Speed Library’s Open Hours Extend until Midnight / Gracie Lee

         MC students often fall into two categories: the ones who study in the Commons and the ones who study in the library. For those who frequent Leland Speed Library, a welcome change has occurred. In contrast to its usual closing time of 9:30 p.m., students can now access the building between 7:30 a.m. to 12:00 a.m. Monday through Thursday, 7:30 a.m. to 4:30 p.m. on Fridays, 12:00 p.m. to 5:00 p.m. on Saturdays, and 2:00 p.m. to 12:00 a.m. on Sundays. In addition to this, the library’s Starbucks has switched their closing hours from 3:00 p.m. to 10:00 p.m. These changes became effective at the start of the spring semester on Jan. 10. 

In the last few years, the library has withstood societal changes like the transition from printed to digital written works. In a world of online databases and SparkNotes, students weren’t utilizing the library’s checkout systems or stacks. It was simply a quiet, common place to eliminate homework from their to-do lists. 

Although the students who did study at the library wanted longer hours, the library didn’t bring in enough traffic during the day to allow them to stay open longer. In 2018-2019, records showed that attendance greatly dropped off after 9:00 p.m. When COVID-19 hindered in-person operations, even fewer students attended because of the indoor mask mandate–which stayed in operation on MC’s campus until October of 2021. 

When faculty lost the night supervisor at the end of the fall semester, the rest of the staff pitched in and rotated until midnight during finals week. The library did continue to open promptly at 7:30 a.m. every morning. “Many students need to print papers and make last minute edits to assignments before 8:00 a.m. using the library’s computers,” Claudia Conklin, library director, said. “Early morning classes that meet in our two e-classrooms need access to the building as well.”

 SGA Senator Mason Fahy was tired of hearing complaints about the library’s limited availability. “I just kind of spearheaded this,” Fahy said. “I had enough complaints from a variety of different people. So many people just talk about a problem. But SGA is about seeing a problem and finding a solution.” He began by drafting a Senate bill and bringing it to the attention of administration and library staff in late October of 2021. His peers in SGA are also among those who brought about the upstairs study rooms, a favorite amongst bio pre-med majors–one of MC’s most prominent fields of study.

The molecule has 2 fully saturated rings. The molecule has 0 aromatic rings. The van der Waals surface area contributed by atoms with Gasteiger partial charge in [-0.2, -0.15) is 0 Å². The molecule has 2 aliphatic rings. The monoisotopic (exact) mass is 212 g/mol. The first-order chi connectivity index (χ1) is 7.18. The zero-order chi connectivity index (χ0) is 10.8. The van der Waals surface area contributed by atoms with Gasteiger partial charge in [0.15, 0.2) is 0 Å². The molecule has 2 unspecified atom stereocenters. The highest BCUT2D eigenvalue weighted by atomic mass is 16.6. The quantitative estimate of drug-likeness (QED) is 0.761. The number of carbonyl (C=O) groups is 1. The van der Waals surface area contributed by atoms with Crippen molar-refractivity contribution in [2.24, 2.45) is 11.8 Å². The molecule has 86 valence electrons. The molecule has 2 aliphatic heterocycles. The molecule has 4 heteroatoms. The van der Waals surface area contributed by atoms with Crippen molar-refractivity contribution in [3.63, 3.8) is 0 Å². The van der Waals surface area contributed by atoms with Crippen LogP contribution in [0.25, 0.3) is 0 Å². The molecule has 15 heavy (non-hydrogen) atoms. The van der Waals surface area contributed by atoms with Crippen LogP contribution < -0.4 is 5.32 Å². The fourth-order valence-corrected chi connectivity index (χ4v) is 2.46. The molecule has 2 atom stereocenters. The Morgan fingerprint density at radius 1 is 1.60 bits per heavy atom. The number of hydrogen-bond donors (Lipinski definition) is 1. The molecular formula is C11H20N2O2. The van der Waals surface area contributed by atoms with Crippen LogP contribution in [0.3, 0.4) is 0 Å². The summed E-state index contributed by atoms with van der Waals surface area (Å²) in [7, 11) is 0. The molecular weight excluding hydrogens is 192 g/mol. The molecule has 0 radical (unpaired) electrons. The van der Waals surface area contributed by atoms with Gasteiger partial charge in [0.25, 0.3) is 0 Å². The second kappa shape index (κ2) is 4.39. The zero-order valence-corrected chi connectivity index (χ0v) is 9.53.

“Most students don’t start studying until–let’s be honest–10:00 p.m. We’re a retirement town, but we’re not a retirement college,” Fahy joked. “It was a partnership between SGA and the administration and the library staff. [We asked] ‘What can we do to best meet the students’ needs?’”As part of the Auxiliary Services Committee, Fahy petitioned for later coffee shop hours as a bonus. 

When he talked with the library staff, he found out that a main hindrance was the lack of student workers available to cover night shifts.  “[I said] ‘Let’s talk to the university to get the funding,’ and they did and were able to hire somebody,” Fahy said. “We saw a need and tried to meet a need. There was a disconnect, but all it took was going through the right channels.” 

This process required approval from the assistant provost and additional supervisors who could train the additional student workers. “At the end of each term, the library staff make improvements to our services or spaces based on usage statistics, observations and suggestions,” Conklin said. “Budgeting is always important, but COVID-19 guidelines, statistics, and a staff shortage were major reasons [for the shortage of student workers].”

Although student traffic fluctuates between semesters, Conklin noted that their unique opportunities seek to engage and encourage students. The librarians and staff seek to provide students with help in their research questions or on how to use the library’s resources. Besides academic assistance, it hosts activities like movies in the lobby or contests. “Our goal is to provide as much service and support as we can, in a variety of ways,” Conklin said. 

Beth Owen, a senior nursing major, is grateful for the new changes. “I remember the time when we could study every night until 1:00 a.m. and I miss those days,” she said. “It has really good resources that are sometimes necessary for doing homework and assignments. It allowed us to have more unbroken school time, because when you’re forced to leave a place in the middle of an assignment, it really messes up the flow of your work.” 

Caroline McGuffee, president of SAPA (Sexual Assault Prevention Ambassadors), and her cohorts recognized the need for a safe space to study in their November safety concerns report. “By closing the library, a safe and well-lit place to study, this forces students off-campus or maybe even to academic buildings with notorious lighting issues,” she said. “As a student concerned about the community, I am glad the library is offering a safe option for students to study.”

The library’s new implementations allow students of all majors to have a common place to socialize, study, and read without interruption. “The fact that they’re open until midnight is a step in the right direction,” Owen said. 

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